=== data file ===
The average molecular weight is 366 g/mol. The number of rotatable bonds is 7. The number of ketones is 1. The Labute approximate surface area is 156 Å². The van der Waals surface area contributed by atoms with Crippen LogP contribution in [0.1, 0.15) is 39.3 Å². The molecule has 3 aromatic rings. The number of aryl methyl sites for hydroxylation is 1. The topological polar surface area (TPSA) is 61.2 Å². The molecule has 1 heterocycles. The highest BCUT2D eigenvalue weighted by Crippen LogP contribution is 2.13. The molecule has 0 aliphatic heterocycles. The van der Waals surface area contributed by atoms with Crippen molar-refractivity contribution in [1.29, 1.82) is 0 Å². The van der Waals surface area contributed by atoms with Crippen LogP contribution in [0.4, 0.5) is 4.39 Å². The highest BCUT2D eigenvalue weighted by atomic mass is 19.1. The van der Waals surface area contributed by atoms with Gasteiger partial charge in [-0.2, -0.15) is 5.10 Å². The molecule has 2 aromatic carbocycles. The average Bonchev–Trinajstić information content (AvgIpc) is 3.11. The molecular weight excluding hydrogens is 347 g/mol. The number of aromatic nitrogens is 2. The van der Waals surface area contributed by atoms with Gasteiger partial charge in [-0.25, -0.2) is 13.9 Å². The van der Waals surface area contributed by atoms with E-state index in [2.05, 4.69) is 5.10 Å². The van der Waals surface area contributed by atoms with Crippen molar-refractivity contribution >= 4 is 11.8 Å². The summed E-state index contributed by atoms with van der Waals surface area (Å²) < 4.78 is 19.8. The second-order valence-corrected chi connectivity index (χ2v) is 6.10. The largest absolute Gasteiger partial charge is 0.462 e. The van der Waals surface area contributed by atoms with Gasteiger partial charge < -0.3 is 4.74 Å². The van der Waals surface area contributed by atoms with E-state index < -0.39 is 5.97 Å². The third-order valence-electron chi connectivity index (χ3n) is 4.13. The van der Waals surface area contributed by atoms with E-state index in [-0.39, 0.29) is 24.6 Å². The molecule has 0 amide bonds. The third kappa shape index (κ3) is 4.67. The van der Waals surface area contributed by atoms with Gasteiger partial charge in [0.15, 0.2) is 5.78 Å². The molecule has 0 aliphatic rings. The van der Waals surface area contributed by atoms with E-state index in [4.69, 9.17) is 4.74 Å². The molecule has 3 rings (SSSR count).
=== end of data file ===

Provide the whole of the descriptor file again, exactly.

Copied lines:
The average molecular weight is 366 g/mol. The number of rotatable bonds is 7. The number of ketones is 1. The Labute approximate surface area is 156 Å². The van der Waals surface area contributed by atoms with Crippen LogP contribution in [0.1, 0.15) is 39.3 Å². The molecule has 3 aromatic rings. The number of aryl methyl sites for hydroxylation is 1. The topological polar surface area (TPSA) is 61.2 Å². The molecule has 1 heterocycles. The highest BCUT2D eigenvalue weighted by Crippen LogP contribution is 2.13. The molecule has 0 aliphatic heterocycles. The van der Waals surface area contributed by atoms with Crippen molar-refractivity contribution in [1.29, 1.82) is 0 Å². The van der Waals surface area contributed by atoms with Crippen LogP contribution in [0.4, 0.5) is 4.39 Å². The highest BCUT2D eigenvalue weighted by atomic mass is 19.1. The van der Waals surface area contributed by atoms with Gasteiger partial charge in [-0.2, -0.15) is 5.10 Å². The molecule has 2 aromatic carbocycles. The average Bonchev–Trinajstić information content (AvgIpc) is 3.11. The molecular weight excluding hydrogens is 347 g/mol. The number of aromatic nitrogens is 2. The van der Waals surface area contributed by atoms with Gasteiger partial charge in [-0.25, -0.2) is 13.9 Å². The van der Waals surface area contributed by atoms with E-state index in [2.05, 4.69) is 5.10 Å². The van der Waals surface area contributed by atoms with Crippen molar-refractivity contribution >= 4 is 11.8 Å². The summed E-state index contributed by atoms with van der Waals surface area (Å²) < 4.78 is 19.8. The second-order valence-corrected chi connectivity index (χ2v) is 6.10. The largest absolute Gasteiger partial charge is 0.462 e. The van der Waals surface area contributed by atoms with Gasteiger partial charge < -0.3 is 4.74 Å². The van der Waals surface area contributed by atoms with E-state index < -0.39 is 5.97 Å². The third-order valence-electron chi connectivity index (χ3n) is 4.13. The van der Waals surface area contributed by atoms with E-state index in [-0.39, 0.29) is 24.6 Å². The molecule has 0 amide bonds. The third kappa shape index (κ3) is 4.67. The van der Waals surface area contributed by atoms with Gasteiger partial charge in [0.15, 0.2) is 5.78 Å². The molecule has 0 aliphatic rings. The van der Waals surface area contributed by atoms with E-state index in [4.69, 9.17) is 4.74 Å². The molecule has 3 rings (SSSR count).